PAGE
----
Mar 24 2011
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Standard Chartered Bank's Gulf Debt Outlook
The GCC has around $40bn of debt coming due each year over the next five years, says Standard Chartered Bank . Plus a chart that neatly shows SCB 's forecasts for expected returns on each country's bonds.
The GCC has around $40bn of debt coming due each year over the next five years, according to Standard Chartered Bank , with Qatar, Abu Dhabi and Dubai accounting for about 60% of that debt.
"Dubai clearly faces the biggest challenge, with a heavily front-loaded debt redemption schedule - close to 70% of its non-bank debt matures in the next five years," notes Standard Chartered in its Middle East credit report.
"Material redemptions loom in 2011 and 2012 in the loan and bond markets, respectively. 2011 maturities include a government guaranteed $4-billion loan due from Investment Corporation of Dubai (ICD). 2012 will be a major test for Dubai Inc.'s bond market, with repayments due from three large quasi sovereign entities: Dubai Holding COG (February 2012, $500-million), DIFC Investments (June 2012, $1.25-billion) and JAFZ (November 2012, $2.04-billion)," says Standard Chartered .
Gulf countries have raised an average of $85-billion each year since 2007 with Saudi Arabia, Qatar and the UAE's two largest emirates leading the way. However, since the Dubai World debt debacle, the emirate has eased up on debt loading.
And Dubai's return to the market depends much on high it deals with its current debt burden. "Dubai's debt woes have been the subject of much market discussion. However, it is important to highlight that most of these maturities are in loans. Admittedly, in a distress situation, dealing with bank debt is considerably easier than dealing with bonds, which are much more widely held."
Standard Chartered thinks Qatari issuers have the strongest credit profiles in the region. "We view Qatar's issuance programme as well co-ordinated, with stronger credits coming to the bond market independently and the funding needs of weaker companies being met via direct issuance by the sovereign or by explicit government guarantees."
Meanwhile, Abu Dhabi issuers are 'fairly weak' on a standalone basis especially as many of the businesses are not viable without government support.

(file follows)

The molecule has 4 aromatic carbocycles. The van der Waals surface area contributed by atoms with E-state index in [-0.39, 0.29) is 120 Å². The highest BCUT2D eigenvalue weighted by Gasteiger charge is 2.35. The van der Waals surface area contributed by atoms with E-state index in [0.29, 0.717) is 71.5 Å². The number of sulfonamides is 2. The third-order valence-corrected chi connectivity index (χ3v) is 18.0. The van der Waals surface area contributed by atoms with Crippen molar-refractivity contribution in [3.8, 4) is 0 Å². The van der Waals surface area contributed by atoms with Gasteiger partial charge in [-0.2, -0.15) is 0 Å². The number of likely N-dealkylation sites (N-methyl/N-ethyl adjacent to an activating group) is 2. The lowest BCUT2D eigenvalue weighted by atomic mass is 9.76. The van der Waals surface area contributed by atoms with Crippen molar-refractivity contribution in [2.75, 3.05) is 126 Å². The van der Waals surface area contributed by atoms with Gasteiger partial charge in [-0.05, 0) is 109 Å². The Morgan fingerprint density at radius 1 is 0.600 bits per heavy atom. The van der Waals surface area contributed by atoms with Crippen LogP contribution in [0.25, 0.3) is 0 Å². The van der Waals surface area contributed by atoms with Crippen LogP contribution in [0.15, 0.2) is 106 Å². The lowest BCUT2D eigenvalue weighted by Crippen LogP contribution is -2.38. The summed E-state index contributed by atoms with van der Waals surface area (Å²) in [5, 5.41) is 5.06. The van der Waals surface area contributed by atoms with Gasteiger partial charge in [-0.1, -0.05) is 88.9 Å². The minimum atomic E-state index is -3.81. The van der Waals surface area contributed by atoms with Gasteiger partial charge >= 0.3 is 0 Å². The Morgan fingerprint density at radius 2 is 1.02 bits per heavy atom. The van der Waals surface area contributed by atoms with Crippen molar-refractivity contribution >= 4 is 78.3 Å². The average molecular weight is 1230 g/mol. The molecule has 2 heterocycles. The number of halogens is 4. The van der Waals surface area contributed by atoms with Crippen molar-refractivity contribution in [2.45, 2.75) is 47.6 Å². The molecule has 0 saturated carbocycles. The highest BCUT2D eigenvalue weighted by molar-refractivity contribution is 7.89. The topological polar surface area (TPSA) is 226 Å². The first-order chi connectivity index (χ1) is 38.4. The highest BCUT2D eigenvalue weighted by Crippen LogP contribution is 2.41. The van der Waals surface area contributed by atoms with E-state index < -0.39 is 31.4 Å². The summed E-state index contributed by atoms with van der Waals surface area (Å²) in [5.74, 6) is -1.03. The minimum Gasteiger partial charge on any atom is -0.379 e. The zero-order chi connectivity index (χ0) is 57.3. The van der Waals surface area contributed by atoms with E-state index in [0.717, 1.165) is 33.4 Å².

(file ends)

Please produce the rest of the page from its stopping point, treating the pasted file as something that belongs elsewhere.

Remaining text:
"We expect issuance from Abu Dhabi to become more co-ordinated as the newly formed Debt Management Office (DMO) becomes more active. However, it remains to be seen whether issuance will become more centralised at the sovereign level, or whether it will continue to be undertaken largely by government-owned entities."
Dubai creditors are a different story altogether:
"While the Dubai government's willingness to help service the debt of its quasi-sovereigns is not in question, the key issue is its ability to do so. As the events with Dubai World have demonstrated, the government's financial resources are clearly constrained, particularly in light of the onerous debt redemption schedule highlighted above. Accordingly, we expect continuing reliance on external sources."
However, Dubai issuers are coming back to the market, issuing nearly $5-billion of debt in 2010. Saudi and Bahraini issuers are also coming to the fore, with Manama's sovereign fund the largest in the Gulf last year. And while Bahrain was looking to return to the market this year, it is current in the middle of one of its worst political crisis and may push forward its plans.
The regional unrest has widened spreads, but Standard Chartered expects them to tighten once the current wave of unrest ends.
"We believe that the highly rated Abu Dhabi sovereigns, quasi-sovereigns and financials will tighten between 15bps and 25bps over the next 12 months....In Dubai, we expect the sovereign and quasi-sovereigns to tighten in 50-75bps."
Standard Chartered expects Qatar credits to tighten by 25-30bps over the next 12 months. "Expected supply in 2011 is high for both Abu Dhabi and Qatar, which could also weigh on spread performance. We expect a similar spread performance for Bahraini and Kuwaiti credits over the next 12 months."
Here is look at GCC's Credit In Charts:
Source: Standard Chartered Bank
Source: Standard Chartered Bank
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